Simulation and visualization of controlled crosses
The simulation of controlled crosses has been useful in both applied breeding and genetic mapping. Current open-source packages have expanded the realism and utility of simulated schemes by incorporating elements such as variation in recombination frequencies, novel transgenic approaches, and genomic selection, among others. Still, this realism comes at a significant cost, both, in terms of computational efficacy and difficulty of use.
Currently, nearly every agronomically important crop has a reference genome and gene annotation information. In the very near future, most large-scale breeding programs will also have access to genome sequences for many founder lines within a program as well as extensive genotypic information to impute this information onto their progeny populations. Indeed, to our knowledge, no simulation framework appropriately supports the integration of empirical data, such as genome sequences and annotations, that are currently available for most crop species.
To address this need, we are working on a breeding simulation language, called “crossword” that runs through the R statistical programming framework. Crossword has native support for importing FASTA, GFF, VCF, and HAPMAP file formats and uses these files to make realistic simulations much more applicable and feasible. In addition, the crossword language is built on the concept of family-structure in breeding population, given users an intuitive and powerful way to rapidly brainstorm and simulate complex pedigrees, while exploring the required scale of an experiment.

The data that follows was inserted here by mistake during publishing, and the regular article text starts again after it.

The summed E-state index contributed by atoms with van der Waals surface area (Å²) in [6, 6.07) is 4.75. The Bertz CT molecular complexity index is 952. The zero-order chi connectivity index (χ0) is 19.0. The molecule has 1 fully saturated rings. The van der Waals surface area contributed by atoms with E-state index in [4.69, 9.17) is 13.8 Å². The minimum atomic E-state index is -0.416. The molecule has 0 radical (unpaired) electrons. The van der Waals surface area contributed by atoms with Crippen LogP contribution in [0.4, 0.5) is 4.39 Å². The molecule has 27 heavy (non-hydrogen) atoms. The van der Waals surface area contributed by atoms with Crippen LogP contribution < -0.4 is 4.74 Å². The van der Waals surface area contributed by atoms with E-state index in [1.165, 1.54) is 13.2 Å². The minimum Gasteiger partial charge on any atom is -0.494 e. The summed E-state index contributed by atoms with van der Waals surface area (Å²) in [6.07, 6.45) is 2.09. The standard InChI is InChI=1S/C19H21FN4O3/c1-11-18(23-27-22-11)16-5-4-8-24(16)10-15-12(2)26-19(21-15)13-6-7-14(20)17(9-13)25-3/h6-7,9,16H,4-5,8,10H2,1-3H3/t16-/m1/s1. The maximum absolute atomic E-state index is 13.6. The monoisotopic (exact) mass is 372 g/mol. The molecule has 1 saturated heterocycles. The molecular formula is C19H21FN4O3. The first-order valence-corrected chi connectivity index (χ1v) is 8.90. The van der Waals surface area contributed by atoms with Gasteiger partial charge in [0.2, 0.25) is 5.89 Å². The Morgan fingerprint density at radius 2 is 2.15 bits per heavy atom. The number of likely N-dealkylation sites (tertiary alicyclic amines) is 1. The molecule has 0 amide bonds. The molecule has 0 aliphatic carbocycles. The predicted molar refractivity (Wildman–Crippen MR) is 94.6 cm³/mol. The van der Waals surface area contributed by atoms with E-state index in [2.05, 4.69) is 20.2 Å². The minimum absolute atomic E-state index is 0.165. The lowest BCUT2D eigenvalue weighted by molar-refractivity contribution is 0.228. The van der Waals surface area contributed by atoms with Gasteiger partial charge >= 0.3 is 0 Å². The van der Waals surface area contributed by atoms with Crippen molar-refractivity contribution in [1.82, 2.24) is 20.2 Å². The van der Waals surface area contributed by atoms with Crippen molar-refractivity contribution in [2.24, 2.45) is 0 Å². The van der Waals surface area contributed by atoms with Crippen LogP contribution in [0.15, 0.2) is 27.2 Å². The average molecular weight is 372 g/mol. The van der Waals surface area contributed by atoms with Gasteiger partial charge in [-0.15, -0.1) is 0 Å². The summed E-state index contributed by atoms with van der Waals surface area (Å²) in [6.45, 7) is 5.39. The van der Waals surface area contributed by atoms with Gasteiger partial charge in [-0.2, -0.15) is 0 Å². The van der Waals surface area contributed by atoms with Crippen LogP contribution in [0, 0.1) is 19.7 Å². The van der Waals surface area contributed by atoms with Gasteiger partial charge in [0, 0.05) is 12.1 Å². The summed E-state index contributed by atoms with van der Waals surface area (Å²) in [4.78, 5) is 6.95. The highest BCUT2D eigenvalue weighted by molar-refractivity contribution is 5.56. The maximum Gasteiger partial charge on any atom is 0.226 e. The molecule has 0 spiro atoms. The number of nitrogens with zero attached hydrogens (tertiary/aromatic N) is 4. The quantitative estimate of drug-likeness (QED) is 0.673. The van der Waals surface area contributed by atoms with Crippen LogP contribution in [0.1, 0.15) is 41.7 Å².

Korani W, Vaughn JN. Crossword: A data-driven simulation language for the design of genetic-mapping experiments and breeding strategies. Scientific Reports. 2019;9: 4386. doi:10.1038/s41598-018-38348-y
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